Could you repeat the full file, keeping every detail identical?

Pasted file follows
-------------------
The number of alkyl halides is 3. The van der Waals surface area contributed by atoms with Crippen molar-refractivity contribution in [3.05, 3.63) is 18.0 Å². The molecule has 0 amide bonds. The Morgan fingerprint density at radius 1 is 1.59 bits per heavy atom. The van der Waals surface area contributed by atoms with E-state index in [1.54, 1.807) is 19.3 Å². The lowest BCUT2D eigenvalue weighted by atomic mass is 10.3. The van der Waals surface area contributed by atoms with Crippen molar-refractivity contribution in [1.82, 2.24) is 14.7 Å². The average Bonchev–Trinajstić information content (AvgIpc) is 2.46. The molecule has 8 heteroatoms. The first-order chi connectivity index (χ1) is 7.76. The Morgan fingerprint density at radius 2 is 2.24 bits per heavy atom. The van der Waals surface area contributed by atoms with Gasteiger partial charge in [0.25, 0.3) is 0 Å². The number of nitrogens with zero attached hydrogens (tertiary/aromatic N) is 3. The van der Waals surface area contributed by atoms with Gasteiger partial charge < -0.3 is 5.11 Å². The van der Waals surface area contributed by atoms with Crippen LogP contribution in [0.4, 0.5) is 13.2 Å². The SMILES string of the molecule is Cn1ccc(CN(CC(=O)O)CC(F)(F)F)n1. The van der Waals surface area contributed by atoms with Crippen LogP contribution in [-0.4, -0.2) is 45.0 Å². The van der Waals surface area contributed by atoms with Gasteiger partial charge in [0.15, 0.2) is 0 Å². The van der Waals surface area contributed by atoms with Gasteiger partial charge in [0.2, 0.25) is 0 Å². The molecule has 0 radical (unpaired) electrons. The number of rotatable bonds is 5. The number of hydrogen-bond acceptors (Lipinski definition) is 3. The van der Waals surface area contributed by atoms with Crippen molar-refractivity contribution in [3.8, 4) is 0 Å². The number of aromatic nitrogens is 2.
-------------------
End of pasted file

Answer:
The number of alkyl halides is 3. The van der Waals surface area contributed by atoms with Crippen molar-refractivity contribution in [3.05, 3.63) is 18.0 Å². The molecule has 0 amide bonds. The Morgan fingerprint density at radius 1 is 1.59 bits per heavy atom. The van der Waals surface area contributed by atoms with E-state index in [1.54, 1.807) is 19.3 Å². The lowest BCUT2D eigenvalue weighted by atomic mass is 10.3. The van der Waals surface area contributed by atoms with Crippen molar-refractivity contribution in [1.82, 2.24) is 14.7 Å². The average Bonchev–Trinajstić information content (AvgIpc) is 2.46. The molecule has 8 heteroatoms. The first-order chi connectivity index (χ1) is 7.76. The Morgan fingerprint density at radius 2 is 2.24 bits per heavy atom. The van der Waals surface area contributed by atoms with Gasteiger partial charge in [0.25, 0.3) is 0 Å². The number of nitrogens with zero attached hydrogens (tertiary/aromatic N) is 3. The van der Waals surface area contributed by atoms with Gasteiger partial charge < -0.3 is 5.11 Å². The van der Waals surface area contributed by atoms with Crippen LogP contribution in [0.4, 0.5) is 13.2 Å². The SMILES string of the molecule is Cn1ccc(CN(CC(=O)O)CC(F)(F)F)n1. The van der Waals surface area contributed by atoms with Crippen LogP contribution in [-0.4, -0.2) is 45.0 Å². The van der Waals surface area contributed by atoms with Gasteiger partial charge in [0.15, 0.2) is 0 Å². The van der Waals surface area contributed by atoms with Gasteiger partial charge in [0.2, 0.25) is 0 Å². The molecule has 0 radical (unpaired) electrons. The number of rotatable bonds is 5. The number of hydrogen-bond acceptors (Lipinski definition) is 3. The van der Waals surface area contributed by atoms with Crippen molar-refractivity contribution in [3.8, 4) is 0 Å². The number of aromatic nitrogens is 2.